Do bigger dusky flathead have better eggs?

Tara Hicks with the largest flathead in her sample.

Tara Hicks with the largest flathead in her sample.

As if a keen fisherman ever needs an excuse to go fishing….but for one local Mallacoota resident, Keith Simpson the chance to be involved in a research project studying Dusky Flathead, a species very popular with recreational fishers, certainly
gave him that extra impetus.

The “fishing expert” provided more than 200 fish for honors student Tara Hicks who began her project on the
“Body size, fecundity and egg quality relationships in Dusky flathead (Platycephalus fuscus) from Victorian
waters” in July last year for a project funded by the Department of Environment, Land, Water and Planning
(Fisheries). She is supervised by Dr Keller Kopf and Dr Paul Humphries.  For the project, Tara had to source fish across its size range. To that end she asked the local fishers in Mallacoota to help out by donating their fish frames (what’s left after the fillets are removed).

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Nepal – The country of extremes

Pics and story by PhD student
Jennifer Sherry

A bird's-eye view of the dramatic landscape around the village of Na

A bird’s-eye view of the dramatic landscape around the village of Na

Nepal is a country of extremes. Nestled between the two populous Asian giants, China and India, the country’s northern border parallels the most awe-inspiring strip of the largest mountain range in the world: the Himalaya.

The geographic location and dramatic landscape have undoubtedly shaped the cultures and lifestyles of inhabitants from the low-lying plains of the tropical Terai to the high altitude mountain valleys. Kathmandu, the capital city and international travel hub, is a mosaic of over-stimulating colors, sights, sounds, smells, tastes, temperatures, and cultures. Heading to the remote mountain regions after a stay in the frenetic city requires yet another round of remarkable mental and physical adjustments. These transitions appear to occur more seamlessly for locals than for bewildered western visitors, who fit less comfortably through half-sized doorways, sit less comfortably on bumpy bus rooftops, and apprehensively negotiate throneless bathrooms.
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Let’s Talk Fish

Fishing Trawlers, Port Lincoln South Australia

Fishing Trawlers, Port Lincoln South Australia

A project designed to help Australia’s wild-catch commercial fishing industry raise its “social acceptability” has found that while people support  Australia having a wild catch fishing industry, they believe that the industry can have a negative impact on marine habitat, animals and birdlife, recreational fishing and the availability of fish species for seafood in the future.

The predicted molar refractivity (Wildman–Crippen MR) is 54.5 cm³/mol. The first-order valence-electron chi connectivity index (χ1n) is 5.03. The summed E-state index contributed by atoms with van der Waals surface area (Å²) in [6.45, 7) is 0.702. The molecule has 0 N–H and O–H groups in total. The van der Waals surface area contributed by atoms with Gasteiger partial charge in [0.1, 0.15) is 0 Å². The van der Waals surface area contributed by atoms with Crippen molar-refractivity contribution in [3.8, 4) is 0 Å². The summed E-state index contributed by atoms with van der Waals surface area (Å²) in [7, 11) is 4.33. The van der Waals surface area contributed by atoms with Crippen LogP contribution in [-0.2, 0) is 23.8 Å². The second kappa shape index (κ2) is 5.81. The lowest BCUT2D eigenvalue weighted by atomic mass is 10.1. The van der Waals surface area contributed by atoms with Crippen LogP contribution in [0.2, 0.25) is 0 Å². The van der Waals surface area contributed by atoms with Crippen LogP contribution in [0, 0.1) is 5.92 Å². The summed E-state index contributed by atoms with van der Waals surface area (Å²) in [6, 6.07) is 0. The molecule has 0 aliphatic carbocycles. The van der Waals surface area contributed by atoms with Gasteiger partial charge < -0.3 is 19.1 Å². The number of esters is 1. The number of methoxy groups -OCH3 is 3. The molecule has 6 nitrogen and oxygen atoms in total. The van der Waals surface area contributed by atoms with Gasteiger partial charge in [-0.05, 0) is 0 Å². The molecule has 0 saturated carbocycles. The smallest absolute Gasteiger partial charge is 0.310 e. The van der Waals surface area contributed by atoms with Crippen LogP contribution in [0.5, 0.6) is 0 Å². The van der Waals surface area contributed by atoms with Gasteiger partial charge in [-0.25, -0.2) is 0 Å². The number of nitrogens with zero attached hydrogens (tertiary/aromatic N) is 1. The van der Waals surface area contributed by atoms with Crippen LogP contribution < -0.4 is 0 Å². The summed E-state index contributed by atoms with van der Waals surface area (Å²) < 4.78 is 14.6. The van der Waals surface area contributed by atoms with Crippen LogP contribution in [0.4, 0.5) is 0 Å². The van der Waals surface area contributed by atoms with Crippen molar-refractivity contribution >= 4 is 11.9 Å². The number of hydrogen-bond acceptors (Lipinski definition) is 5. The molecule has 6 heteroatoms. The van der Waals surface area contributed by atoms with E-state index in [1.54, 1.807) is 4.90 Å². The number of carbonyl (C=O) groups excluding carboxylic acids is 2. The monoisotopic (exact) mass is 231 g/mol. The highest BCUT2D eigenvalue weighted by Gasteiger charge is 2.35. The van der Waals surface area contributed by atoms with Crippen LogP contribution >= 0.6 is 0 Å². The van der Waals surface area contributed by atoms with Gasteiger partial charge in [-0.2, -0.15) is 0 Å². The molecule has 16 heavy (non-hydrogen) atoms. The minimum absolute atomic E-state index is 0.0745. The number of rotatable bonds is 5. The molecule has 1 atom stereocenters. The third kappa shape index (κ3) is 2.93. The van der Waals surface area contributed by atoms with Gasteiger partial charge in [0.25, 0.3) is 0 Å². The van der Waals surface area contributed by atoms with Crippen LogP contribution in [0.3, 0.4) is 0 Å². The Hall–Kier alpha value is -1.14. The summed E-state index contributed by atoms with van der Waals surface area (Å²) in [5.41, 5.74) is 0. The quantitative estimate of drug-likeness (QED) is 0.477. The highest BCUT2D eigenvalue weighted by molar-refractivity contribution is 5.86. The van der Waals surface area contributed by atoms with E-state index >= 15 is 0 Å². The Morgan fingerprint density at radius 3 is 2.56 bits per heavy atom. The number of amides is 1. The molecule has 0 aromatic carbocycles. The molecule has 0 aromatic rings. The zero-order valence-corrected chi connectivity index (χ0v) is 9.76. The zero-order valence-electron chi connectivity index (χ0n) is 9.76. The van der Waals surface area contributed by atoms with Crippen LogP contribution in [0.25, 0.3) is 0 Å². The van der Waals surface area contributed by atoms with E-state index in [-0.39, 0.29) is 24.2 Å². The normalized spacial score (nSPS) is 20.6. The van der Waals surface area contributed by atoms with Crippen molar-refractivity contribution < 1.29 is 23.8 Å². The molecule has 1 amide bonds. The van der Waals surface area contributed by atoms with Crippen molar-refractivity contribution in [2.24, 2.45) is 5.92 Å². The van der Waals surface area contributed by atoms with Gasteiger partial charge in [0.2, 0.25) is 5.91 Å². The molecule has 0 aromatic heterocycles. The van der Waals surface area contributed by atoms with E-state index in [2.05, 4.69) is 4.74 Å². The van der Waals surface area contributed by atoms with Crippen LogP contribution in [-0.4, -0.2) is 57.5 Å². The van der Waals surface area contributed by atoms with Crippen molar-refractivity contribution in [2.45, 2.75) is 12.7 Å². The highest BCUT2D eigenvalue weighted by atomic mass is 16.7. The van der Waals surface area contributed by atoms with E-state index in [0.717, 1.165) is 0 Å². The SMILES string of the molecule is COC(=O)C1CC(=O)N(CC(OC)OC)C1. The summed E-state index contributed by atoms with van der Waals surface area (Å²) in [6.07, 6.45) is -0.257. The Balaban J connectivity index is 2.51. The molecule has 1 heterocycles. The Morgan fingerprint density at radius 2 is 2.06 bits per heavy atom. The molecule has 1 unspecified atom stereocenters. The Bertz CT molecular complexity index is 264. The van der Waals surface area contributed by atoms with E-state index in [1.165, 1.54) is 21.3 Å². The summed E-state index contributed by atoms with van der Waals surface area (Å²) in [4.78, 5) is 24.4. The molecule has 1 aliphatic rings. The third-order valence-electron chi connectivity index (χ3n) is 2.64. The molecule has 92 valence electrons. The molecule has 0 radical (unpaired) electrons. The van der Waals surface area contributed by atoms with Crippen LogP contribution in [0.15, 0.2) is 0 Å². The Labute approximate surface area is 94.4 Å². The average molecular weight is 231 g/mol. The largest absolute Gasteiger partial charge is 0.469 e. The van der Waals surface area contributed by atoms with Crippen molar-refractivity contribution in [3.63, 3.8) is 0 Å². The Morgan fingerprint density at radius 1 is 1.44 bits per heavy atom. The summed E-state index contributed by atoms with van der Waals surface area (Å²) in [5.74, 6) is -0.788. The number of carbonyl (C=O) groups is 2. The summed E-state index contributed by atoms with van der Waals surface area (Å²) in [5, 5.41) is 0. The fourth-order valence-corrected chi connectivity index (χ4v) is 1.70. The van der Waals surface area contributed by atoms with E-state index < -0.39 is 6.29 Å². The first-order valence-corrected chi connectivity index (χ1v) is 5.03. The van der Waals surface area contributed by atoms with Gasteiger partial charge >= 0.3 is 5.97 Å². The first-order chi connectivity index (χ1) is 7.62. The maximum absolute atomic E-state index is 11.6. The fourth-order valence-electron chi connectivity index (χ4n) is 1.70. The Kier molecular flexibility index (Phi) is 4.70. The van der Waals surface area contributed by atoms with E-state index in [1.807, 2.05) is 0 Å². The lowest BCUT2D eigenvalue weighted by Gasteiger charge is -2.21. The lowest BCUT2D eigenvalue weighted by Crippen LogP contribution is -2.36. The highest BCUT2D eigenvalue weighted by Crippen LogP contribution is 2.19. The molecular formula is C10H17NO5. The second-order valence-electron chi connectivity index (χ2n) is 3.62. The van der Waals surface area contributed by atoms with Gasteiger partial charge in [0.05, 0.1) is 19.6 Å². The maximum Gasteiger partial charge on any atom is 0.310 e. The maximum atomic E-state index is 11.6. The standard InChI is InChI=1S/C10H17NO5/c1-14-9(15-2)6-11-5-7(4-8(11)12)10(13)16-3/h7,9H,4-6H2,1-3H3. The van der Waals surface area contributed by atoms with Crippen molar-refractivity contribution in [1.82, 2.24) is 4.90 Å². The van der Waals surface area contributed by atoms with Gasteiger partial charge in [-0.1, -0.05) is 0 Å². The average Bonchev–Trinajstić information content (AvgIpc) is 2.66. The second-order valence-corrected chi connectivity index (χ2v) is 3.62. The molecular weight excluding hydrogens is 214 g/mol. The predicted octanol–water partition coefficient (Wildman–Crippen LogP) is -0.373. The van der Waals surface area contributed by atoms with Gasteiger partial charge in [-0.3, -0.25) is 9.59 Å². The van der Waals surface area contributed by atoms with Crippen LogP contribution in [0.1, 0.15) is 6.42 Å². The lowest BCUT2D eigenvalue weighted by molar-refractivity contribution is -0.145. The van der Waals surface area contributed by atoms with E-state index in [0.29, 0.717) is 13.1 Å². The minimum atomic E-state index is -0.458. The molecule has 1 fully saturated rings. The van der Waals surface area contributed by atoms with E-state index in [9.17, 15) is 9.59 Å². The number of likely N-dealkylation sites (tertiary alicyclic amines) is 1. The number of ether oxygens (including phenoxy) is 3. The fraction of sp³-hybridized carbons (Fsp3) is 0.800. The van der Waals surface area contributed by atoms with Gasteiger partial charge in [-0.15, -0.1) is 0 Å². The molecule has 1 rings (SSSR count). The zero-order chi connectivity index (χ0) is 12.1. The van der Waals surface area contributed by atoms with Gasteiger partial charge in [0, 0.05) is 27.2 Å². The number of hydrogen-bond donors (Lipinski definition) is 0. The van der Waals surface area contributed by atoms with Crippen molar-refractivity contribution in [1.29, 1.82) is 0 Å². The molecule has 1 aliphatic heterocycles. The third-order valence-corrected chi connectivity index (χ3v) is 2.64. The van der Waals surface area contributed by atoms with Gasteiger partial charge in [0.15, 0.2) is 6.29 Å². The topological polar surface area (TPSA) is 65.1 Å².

The two-year project, Let’s Talk Fish: Assisting industry to understand and inform conversation about the sustainability of wild catch fishing, is now in its final stages with the draft final report sent to the funding body, the Fisheries Research & Development Corporation.  Researchers involved in the $195,000 project are Professor Allan Curtis, Institute adjunct Dr Nicki Mazur and Andy Bodsworth from Cobalt Marine Resource Management. Read more of this post

Landcare in Japan

Tomomi Maekawa

Tomomi Maekawa from Tokyo Institute of Technology

The Institute is playing a role in helping introduce Australia’s highly successful Landcare movement to Japan. Currently it is hosting a Japanese student scholar, Tomomi Maekawa, a PhD student with Tokyo Institute of Technology, who is studying Landcare in Australia. Tomomi is based at the Albury-Wodonga campus. She arrived in Australia at the beginning of June and will be here for a year during which time she will be mentored by Prof Allan Curtis, who has done a lot of research on Landcare.

Last month she was joined by her supervisor Professor Toshio Kuwako from Tokyo Institute of Technology, Professor Michael Seigel and Dr  Kazuki Kagohashi, from Nanzan University. Read more of this post

Sturt's Notebook

Research, opinion and news from graduate students at the School of Environmental Science, Charles Sturt University

River Ecology and Research

Understanding how rivers function

Ian Lunt Ecology

Science and Nature Writing